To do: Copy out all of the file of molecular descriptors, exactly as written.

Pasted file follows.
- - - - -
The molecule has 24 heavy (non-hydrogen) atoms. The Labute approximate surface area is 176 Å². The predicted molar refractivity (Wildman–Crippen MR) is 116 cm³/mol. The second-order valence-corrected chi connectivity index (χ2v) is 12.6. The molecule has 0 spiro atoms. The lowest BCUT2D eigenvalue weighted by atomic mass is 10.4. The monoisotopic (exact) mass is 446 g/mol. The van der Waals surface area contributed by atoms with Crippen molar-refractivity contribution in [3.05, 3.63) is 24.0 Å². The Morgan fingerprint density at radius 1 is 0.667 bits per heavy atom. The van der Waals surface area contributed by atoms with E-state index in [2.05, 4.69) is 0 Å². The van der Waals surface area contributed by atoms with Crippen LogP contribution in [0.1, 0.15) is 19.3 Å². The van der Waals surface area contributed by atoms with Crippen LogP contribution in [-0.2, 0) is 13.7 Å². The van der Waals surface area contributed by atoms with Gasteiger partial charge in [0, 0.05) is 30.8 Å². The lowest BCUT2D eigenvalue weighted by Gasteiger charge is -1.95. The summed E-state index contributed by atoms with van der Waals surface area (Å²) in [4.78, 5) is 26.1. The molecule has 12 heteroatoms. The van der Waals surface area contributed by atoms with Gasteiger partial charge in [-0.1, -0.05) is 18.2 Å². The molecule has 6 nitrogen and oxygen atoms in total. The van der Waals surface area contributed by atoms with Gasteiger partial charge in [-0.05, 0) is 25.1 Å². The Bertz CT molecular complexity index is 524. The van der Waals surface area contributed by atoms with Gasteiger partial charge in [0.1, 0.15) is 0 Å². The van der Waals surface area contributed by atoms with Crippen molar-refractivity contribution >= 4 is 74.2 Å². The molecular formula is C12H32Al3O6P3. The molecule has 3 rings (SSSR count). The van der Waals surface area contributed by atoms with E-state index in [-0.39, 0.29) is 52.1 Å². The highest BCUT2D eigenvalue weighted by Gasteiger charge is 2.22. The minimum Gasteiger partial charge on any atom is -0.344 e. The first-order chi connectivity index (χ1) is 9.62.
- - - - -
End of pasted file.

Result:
The molecule has 24 heavy (non-hydrogen) atoms. The Labute approximate surface area is 176 Å². The predicted molar refractivity (Wildman–Crippen MR) is 116 cm³/mol. The second-order valence-corrected chi connectivity index (χ2v) is 12.6. The molecule has 0 spiro atoms. The lowest BCUT2D eigenvalue weighted by atomic mass is 10.4. The monoisotopic (exact) mass is 446 g/mol. The van der Waals surface area contributed by atoms with Crippen molar-refractivity contribution in [3.05, 3.63) is 24.0 Å². The Morgan fingerprint density at radius 1 is 0.667 bits per heavy atom. The van der Waals surface area contributed by atoms with E-state index in [2.05, 4.69) is 0 Å². The van der Waals surface area contributed by atoms with Crippen LogP contribution in [0.1, 0.15) is 19.3 Å². The van der Waals surface area contributed by atoms with Crippen LogP contribution in [-0.2, 0) is 13.7 Å². The van der Waals surface area contributed by atoms with Gasteiger partial charge in [0, 0.05) is 30.8 Å². The lowest BCUT2D eigenvalue weighted by Gasteiger charge is -1.95. The summed E-state index contributed by atoms with van der Waals surface area (Å²) in [4.78, 5) is 26.1. The molecule has 12 heteroatoms. The van der Waals surface area contributed by atoms with Gasteiger partial charge in [-0.1, -0.05) is 18.2 Å². The molecule has 6 nitrogen and oxygen atoms in total. The van der Waals surface area contributed by atoms with Gasteiger partial charge in [-0.05, 0) is 25.1 Å². The Bertz CT molecular complexity index is 524. The van der Waals surface area contributed by atoms with Gasteiger partial charge in [0.1, 0.15) is 0 Å². The van der Waals surface area contributed by atoms with Crippen molar-refractivity contribution >= 4 is 74.2 Å². The molecular formula is C12H32Al3O6P3. The molecule has 3 rings (SSSR count). The van der Waals surface area contributed by atoms with E-state index in [-0.39, 0.29) is 52.1 Å². The highest BCUT2D eigenvalue weighted by Gasteiger charge is 2.22. The minimum Gasteiger partial charge on any atom is -0.344 e. The first-order chi connectivity index (χ1) is 9.62.